(The July 1915 issue of Electrical Experimenter included reviews of scientific movies, including ‘The Exploits of Elaine’ which I had only read in book form).

In the terrifying department: a lamp doesn’t need a plug if it’s violently radioactive! (September 1915, page 181)

A very unsatisfying picture of plugged-in equipment at a dentists office in the November 1915 Electrical Experimenter, page 332. The nurse on the left is controlling an electrical respirator; that respirator is plugged into a wall socket. Not shown, of course, is what the plug looks like.

In the same issue: Lionel trains advertises this transformer for their toy trains. Note that it has the old-fashioned screw ‘plug’

1916 Electrical Age (January)

The Hubbell company comes through! Here's a short article from the January 1916 Electrical Age magazine, page 62:



Earlier Hubbell plugs were in-line, not parallel, and had a sort of wavy shape. This plug, in contrast, looks like it would work in one of today's sockets!

The text: Very often both alternating and direct current is used in the same building, requiring some distinctive means of differentiating between the two for certain types of apparatus. This is very ingeniously done by means of the polarized attachment plug show in the illustration which is being brought out by an enterprising manufacturer.

...one knife blade contact has been made smaller than the other in both width and length (different from modern polarized plugs which are different in width only, and often only at the tip) and the slot in the base reduced proportionately. As the opposite blade is the standard size it cannot be inserted in the small slot...

1916 Electrical Age, February


After the surprising modern Hubbell socket in the January issue, here's a notice in the February issue. Note that the blades are the classic Hubbell wavy in-line blades. Unlike past images, there are holes in the blades!













1916 Gernsback Electrical Experimenter

This is almost a plug, but it’s not. It’s a picture of a high-intensity lamp from the February 1916 edition, page 553. What looks like a plug is actually the lamp directly wired to an incredibly dangerous knife switch. As a young’un, I had always assumed that knife switches were used when dealing with lots of current; I was surprised when I started to read the specs and discovered that knife switches are simultaneously dangerous, expensive, and have low current ratings.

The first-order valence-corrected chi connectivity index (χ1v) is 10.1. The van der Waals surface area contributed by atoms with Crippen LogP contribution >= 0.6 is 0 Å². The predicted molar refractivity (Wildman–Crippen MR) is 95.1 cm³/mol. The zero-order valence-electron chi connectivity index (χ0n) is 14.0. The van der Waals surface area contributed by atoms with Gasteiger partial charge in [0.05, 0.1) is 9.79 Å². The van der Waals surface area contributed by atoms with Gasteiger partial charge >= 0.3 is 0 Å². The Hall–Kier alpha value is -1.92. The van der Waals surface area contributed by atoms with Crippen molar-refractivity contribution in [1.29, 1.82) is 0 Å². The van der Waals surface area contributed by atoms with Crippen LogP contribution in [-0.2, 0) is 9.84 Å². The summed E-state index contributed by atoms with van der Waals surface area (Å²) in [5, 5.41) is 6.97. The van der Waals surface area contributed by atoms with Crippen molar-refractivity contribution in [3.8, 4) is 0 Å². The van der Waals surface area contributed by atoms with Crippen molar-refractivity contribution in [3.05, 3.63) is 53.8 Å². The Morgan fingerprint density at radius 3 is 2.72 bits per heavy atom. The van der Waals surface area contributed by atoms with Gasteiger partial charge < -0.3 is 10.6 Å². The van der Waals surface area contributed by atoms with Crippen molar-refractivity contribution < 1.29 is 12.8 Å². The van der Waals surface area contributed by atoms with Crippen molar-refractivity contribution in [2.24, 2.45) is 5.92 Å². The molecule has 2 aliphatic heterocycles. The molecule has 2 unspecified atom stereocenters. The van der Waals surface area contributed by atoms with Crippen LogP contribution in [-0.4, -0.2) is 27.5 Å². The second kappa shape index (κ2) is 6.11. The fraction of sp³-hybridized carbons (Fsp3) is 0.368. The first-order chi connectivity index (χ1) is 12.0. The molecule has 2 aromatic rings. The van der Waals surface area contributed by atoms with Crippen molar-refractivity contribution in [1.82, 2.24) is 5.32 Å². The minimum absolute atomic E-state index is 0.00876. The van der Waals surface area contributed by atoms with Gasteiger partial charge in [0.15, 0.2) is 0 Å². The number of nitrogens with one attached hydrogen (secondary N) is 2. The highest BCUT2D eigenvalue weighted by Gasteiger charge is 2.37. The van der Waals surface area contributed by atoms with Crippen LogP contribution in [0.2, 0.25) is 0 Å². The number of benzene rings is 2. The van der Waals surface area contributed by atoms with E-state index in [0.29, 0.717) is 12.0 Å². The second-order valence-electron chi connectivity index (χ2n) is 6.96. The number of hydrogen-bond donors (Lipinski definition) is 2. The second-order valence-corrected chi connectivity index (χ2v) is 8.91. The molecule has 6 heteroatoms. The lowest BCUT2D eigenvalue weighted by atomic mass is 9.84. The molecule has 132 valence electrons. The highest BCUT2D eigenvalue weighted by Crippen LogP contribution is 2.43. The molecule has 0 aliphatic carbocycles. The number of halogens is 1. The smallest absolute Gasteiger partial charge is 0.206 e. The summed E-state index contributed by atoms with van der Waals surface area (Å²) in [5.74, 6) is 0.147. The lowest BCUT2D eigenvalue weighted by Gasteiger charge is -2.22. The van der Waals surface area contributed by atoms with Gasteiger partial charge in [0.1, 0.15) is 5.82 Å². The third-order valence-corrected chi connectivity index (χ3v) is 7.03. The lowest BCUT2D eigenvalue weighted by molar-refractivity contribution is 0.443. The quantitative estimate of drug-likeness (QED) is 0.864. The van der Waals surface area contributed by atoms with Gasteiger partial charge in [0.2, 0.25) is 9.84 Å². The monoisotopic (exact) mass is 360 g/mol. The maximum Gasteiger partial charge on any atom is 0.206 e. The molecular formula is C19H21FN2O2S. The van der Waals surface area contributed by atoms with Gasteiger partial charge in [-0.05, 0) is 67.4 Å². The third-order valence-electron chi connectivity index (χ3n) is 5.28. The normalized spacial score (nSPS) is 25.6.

I think this is also not a plug (March 1916, page 620)

1916 Electrical Age

The November 1916 Electrical Age, page 59 has this picture! Its a heater control. It's described as having a "indicating switch, a concealed receptacle and in parallel with it an Edison receptacle for a pilot lamp ... By means of a standard cap which fits into the receptacle, current can be supplied for the electric iron, washing machine, and other current consuming devices. The standard caps for use with this outfit have two parallel blades for making connection with phosphor bronze spring contacts located well below the surface of the receptacle."
 











Looking very closely at the scan, it looks like the maker is Bryant and it's seemingly a type BA 260

1920 Patent 1341468

1341468

This 1920 patent shows the little holes in the plug.


1922 NELA bulletin page volume 9 Jan page 23 of 626

Hot darn! The 1922 NELA bulletin has this report from the Wiring Commitee. It seems that by 1922 the plugs were fully standardized:

The standardization of attachment plugs and recepticals having been completed the Committee has been working on advertising this fact.

The Committee is working on standardizing medium size plugs and recepticals for large heater ranges, small motors, etc.

Also on the standardization of the appliance plug, where the cord connects to the flat-iron or other device.

Entry: Catalog Record: Bulletin | HathiTrust Digital Library



The Non-Standard Plugs

Lots of companies sold plugs that aren't the standard plugs. Here's a short list of companies and their plugs.


Arrow standard plugs and sockets

From the National Electrical Contractor, volume 16, February 1917, page 2.